I grew up eating Panettone, every Christmas, at my Sicilian grandparents place it was traditional fare to cut slices, for afternoon tea, of this gigantic aromatic Christmas cake filled with sultanas, dried lemon and orange zest.
Every year that Panettone deceived me with it’s light and fluffy appearance, I’d bite into it’s tall and slender form expecting heaven and be totally grossed out by those candied fruits and stale taste, I hated that blasted Panettone as it deluded me every time.
Consuming this winter treat in the middle of the Southern hemisphere’s summer didn’t help. Christmas dessert in Australia is more appropriately served cold, an ice cream or fruit salad would have been more enjoyable.
It has been seven years since I’ve been home for Christmas and three years have passed from my last visit to Perth, Western Australia and so it has been a solid wintertime festive season for me for a while. I’ve been able to revisit the Panettone and consume it in the correct meteorological context and discover the Panettone’s close relative the Pandoro (which doesn’t have the candied fruit) and I can honestly say I relish it.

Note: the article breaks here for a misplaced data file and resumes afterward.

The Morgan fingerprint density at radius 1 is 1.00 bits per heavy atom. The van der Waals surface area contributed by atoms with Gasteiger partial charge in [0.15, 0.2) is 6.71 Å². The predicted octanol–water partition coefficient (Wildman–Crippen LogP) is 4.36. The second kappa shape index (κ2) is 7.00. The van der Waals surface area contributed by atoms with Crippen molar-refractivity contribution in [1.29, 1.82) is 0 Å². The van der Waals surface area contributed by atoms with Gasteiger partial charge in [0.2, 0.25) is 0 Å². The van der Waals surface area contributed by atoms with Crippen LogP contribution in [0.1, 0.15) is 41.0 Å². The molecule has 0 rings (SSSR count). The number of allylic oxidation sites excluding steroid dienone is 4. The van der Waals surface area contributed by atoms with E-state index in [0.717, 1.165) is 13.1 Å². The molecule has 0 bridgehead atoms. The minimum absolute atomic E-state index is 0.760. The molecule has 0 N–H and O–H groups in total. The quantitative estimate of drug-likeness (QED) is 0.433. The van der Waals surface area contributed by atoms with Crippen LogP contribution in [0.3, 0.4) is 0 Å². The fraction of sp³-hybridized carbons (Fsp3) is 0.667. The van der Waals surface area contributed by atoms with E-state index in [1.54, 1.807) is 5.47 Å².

There are endless versions of the Pandoro to cater to anyones personal taste from custard filled, chocolate chip, Tiramisu’ coffee cream, Lemoncello liquor, ice cream centered, you and even take a plain Pandora and fill it with what you please.
I have learned to appreciate this benchmark of Italian festive cuisine as it really is quite versatile, like many other classic dessert take it and make it your own.